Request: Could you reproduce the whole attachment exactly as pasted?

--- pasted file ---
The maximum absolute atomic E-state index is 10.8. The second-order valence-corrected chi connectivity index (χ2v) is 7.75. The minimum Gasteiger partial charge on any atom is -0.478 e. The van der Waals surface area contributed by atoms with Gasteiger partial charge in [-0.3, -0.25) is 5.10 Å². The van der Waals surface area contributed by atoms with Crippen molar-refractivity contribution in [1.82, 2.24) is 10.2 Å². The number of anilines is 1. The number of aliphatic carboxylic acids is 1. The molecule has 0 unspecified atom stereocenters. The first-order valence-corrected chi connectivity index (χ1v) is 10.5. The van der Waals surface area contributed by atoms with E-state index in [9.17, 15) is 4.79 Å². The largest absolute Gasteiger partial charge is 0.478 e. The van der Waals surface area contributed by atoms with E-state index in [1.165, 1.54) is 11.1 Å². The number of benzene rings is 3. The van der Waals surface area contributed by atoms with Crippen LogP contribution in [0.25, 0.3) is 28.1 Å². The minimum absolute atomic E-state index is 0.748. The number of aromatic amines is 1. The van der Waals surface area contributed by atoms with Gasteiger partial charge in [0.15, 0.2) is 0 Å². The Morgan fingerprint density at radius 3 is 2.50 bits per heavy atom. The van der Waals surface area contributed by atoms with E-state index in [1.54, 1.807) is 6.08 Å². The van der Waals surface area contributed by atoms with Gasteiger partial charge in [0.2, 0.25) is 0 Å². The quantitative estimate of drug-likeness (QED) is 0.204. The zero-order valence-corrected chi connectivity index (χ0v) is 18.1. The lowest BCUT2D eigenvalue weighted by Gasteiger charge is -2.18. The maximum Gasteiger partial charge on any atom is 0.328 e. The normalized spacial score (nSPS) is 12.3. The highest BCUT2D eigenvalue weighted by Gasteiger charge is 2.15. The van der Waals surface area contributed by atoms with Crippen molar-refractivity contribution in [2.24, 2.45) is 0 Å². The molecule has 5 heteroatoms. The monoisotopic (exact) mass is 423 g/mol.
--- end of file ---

The maximum absolute atomic E-state index is 10.8. The second-order valence-corrected chi connectivity index (χ2v) is 7.75. The minimum Gasteiger partial charge on any atom is -0.478 e. The van der Waals surface area contributed by atoms with Gasteiger partial charge in [-0.3, -0.25) is 5.10 Å². The van der Waals surface area contributed by atoms with Crippen molar-refractivity contribution in [1.82, 2.24) is 10.2 Å². The number of anilines is 1. The number of aliphatic carboxylic acids is 1. The molecule has 0 unspecified atom stereocenters. The first-order valence-corrected chi connectivity index (χ1v) is 10.5. The van der Waals surface area contributed by atoms with E-state index in [9.17, 15) is 4.79 Å². The largest absolute Gasteiger partial charge is 0.478 e. The van der Waals surface area contributed by atoms with E-state index in [1.165, 1.54) is 11.1 Å². The number of benzene rings is 3. The van der Waals surface area contributed by atoms with Crippen LogP contribution in [0.25, 0.3) is 28.1 Å². The minimum absolute atomic E-state index is 0.748. The number of aromatic amines is 1. The van der Waals surface area contributed by atoms with Gasteiger partial charge in [0.15, 0.2) is 0 Å². The Morgan fingerprint density at radius 3 is 2.50 bits per heavy atom. The van der Waals surface area contributed by atoms with E-state index in [1.54, 1.807) is 6.08 Å². The van der Waals surface area contributed by atoms with Gasteiger partial charge in [0.2, 0.25) is 0 Å². The quantitative estimate of drug-likeness (QED) is 0.204. The zero-order valence-corrected chi connectivity index (χ0v) is 18.1. The lowest BCUT2D eigenvalue weighted by Gasteiger charge is -2.18. The maximum Gasteiger partial charge on any atom is 0.328 e. The normalized spacial score (nSPS) is 12.3. The highest BCUT2D eigenvalue weighted by Gasteiger charge is 2.15. The van der Waals surface area contributed by atoms with Crippen molar-refractivity contribution in [2.24, 2.45) is 0 Å². The molecule has 5 heteroatoms. The monoisotopic (exact) mass is 423 g/mol.